More Bypass => More Satiety => Less Food Intake

In a model of direct glucose delivery to the hindgut, the length of foregut bypassed directly correlated with degree of GLP-1 increase and ghrelin decrease.[52]

Amplify’d from bariatrictimes.com
In a model of direct glucose delivery to the hindgut, the length of foregut bypassed directly correlated with degree of GLP-1 increase and ghrelin decrease.[52]

Many diet modifications and metabolic surgical techniques have relied on the up-regulation of GLP-1 and peptide YY to exert a strong satiating effect. Exenatide is the first of the antidiabetic drugs related to GLP-1 to receive FDA approval, and its use has shown improvement in diabetes as well as modest weight loss.[51] Intestinal resection or bypass in patients is accompanied by a GLP-1 and PYY surge to meal stimulus that contributes to decreased food intake and improved glucose homeostasis.[35,39] In a model of direct glucose delivery to the hindgut, the length of foregut bypassed directly correlated with degree of GLP-1 increase and ghrelin decrease.[52] Clinically, this correlates to operations with a “malabsorptive” component achieving greater overall weight loss and diabetes resolution.[50] Sleeve gastrectomy seems unique in that increased gastric emptying contributes to less mechanical breakdown of food and resultant greater hindgut stimulation than seen with other purely restrictive procedures.[16]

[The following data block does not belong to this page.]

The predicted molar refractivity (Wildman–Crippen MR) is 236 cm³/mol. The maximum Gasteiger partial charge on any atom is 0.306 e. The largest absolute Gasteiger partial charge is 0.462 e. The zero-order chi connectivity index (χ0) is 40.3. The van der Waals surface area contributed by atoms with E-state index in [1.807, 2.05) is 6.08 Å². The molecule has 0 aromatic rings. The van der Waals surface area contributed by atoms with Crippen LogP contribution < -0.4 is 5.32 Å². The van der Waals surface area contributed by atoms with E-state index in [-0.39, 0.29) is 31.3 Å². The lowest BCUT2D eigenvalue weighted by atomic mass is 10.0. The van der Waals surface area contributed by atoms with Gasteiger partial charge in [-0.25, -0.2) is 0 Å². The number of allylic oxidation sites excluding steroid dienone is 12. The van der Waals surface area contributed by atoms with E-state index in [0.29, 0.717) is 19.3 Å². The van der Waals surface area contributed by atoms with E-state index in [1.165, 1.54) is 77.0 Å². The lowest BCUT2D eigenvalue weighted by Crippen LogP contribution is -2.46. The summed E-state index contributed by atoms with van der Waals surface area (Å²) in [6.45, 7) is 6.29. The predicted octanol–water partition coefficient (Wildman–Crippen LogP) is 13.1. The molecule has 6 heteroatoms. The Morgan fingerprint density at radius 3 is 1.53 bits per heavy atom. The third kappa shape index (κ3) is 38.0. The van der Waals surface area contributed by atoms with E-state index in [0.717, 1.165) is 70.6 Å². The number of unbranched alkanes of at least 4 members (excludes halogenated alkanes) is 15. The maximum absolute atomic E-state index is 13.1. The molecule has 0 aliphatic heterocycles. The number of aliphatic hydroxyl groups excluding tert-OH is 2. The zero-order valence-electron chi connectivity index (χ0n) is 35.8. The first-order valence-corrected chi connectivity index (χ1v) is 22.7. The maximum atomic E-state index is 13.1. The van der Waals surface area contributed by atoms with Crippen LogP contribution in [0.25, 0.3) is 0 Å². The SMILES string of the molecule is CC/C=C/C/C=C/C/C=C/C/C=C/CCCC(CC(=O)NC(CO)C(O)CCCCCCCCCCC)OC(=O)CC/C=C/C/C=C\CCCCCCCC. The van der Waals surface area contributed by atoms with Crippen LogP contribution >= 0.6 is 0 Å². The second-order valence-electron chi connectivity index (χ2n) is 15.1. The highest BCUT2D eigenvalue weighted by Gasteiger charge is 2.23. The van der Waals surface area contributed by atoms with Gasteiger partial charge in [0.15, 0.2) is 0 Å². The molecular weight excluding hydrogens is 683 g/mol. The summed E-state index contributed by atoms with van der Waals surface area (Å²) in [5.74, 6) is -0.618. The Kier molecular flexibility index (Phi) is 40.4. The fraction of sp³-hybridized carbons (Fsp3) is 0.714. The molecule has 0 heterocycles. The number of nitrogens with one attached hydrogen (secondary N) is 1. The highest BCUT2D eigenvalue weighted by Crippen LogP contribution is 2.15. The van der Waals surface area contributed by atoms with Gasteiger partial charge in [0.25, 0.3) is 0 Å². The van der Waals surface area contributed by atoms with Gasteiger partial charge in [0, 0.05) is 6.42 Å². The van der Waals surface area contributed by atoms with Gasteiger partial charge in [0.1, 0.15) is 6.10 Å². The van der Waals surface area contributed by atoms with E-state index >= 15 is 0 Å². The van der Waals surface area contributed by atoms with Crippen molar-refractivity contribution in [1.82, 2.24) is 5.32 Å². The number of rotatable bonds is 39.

Hindgut Hormones: Glugagon-Like Peptide (GLP-1) and Peptide-YY (PYY)
The “ileal brake” was recognized clinically as the strong feeling of satiation that developed once nutrients reached the hindgut. This phenomenon makes evolutionary sense because further ingestion of food in the presence of nutrients within the distal small bowel would only result in calorie loss in the stool. To prevent this, the hindgut L-cells within the terminal ileum and colon produce GLP-1 and peptideYY to stop ingestion and improve nutrient utilization. GLP-1 is a potent stimulator of insulin secretion and is trophic to beta cell function.[2] It is the hormone believed to play a key role in diabetes resolution after gastric bypass and duodenal switch, but is also likely to be the culprit behind the rare hypoglycemic hyperinsulimia reported after these operations.[48] Both peptideYY and GLP-1 have receptors in the central satiety and metabolism centers, where they exert strong effects to terminate hunger and increase the basal metabolic expenditure rate. Obese and diabetic patients seem to release less circulating GLP-1 and peptide YY in repsonse to a meal than their lean counterparts.[35,49] This is likely because many obese people are “early-intestine dominant” with an excessively long small bowel that is too efficient at processing and absorbing calories. This leaves little residual intraluminal nutrients downstream to stimulate the release of hindgut hormones.[50]

Read more at bariatrictimes.com

 

Advertisements

Leave a Reply

Fill in your details below or click an icon to log in:

WordPress.com Logo

You are commenting using your WordPress.com account. Log Out / Change )

Twitter picture

You are commenting using your Twitter account. Log Out / Change )

Facebook photo

You are commenting using your Facebook account. Log Out / Change )

Google+ photo

You are commenting using your Google+ account. Log Out / Change )

Connecting to %s